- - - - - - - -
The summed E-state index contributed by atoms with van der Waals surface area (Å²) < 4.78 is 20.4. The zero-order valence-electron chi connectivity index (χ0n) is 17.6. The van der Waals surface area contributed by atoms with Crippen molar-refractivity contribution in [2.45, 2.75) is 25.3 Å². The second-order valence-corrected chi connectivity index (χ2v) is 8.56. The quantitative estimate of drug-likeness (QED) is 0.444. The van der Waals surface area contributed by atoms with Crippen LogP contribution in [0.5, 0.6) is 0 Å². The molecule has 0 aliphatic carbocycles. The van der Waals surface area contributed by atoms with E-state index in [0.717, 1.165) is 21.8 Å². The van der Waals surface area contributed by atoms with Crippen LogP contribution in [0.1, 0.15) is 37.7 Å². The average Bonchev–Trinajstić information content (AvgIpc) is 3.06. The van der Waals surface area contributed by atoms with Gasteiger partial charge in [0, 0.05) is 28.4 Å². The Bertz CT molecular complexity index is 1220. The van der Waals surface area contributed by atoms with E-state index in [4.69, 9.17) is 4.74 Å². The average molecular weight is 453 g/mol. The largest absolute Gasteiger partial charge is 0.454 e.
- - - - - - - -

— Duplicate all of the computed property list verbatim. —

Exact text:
The summed E-state index contributed by atoms with van der Waals surface area (Å²) < 4.78 is 20.4. The zero-order valence-electron chi connectivity index (χ0n) is 17.6. The van der Waals surface area contributed by atoms with Crippen molar-refractivity contribution in [2.45, 2.75) is 25.3 Å². The second-order valence-corrected chi connectivity index (χ2v) is 8.56. The quantitative estimate of drug-likeness (QED) is 0.444. The van der Waals surface area contributed by atoms with Crippen LogP contribution in [0.5, 0.6) is 0 Å². The molecule has 0 aliphatic carbocycles. The van der Waals surface area contributed by atoms with E-state index in [0.717, 1.165) is 21.8 Å². The van der Waals surface area contributed by atoms with Crippen LogP contribution in [0.1, 0.15) is 37.7 Å². The average Bonchev–Trinajstić information content (AvgIpc) is 3.06. The van der Waals surface area contributed by atoms with Gasteiger partial charge in [0, 0.05) is 28.4 Å². The Bertz CT molecular complexity index is 1220. The van der Waals surface area contributed by atoms with E-state index in [4.69, 9.17) is 4.74 Å². The average molecular weight is 453 g/mol. The largest absolute Gasteiger partial charge is 0.454 e.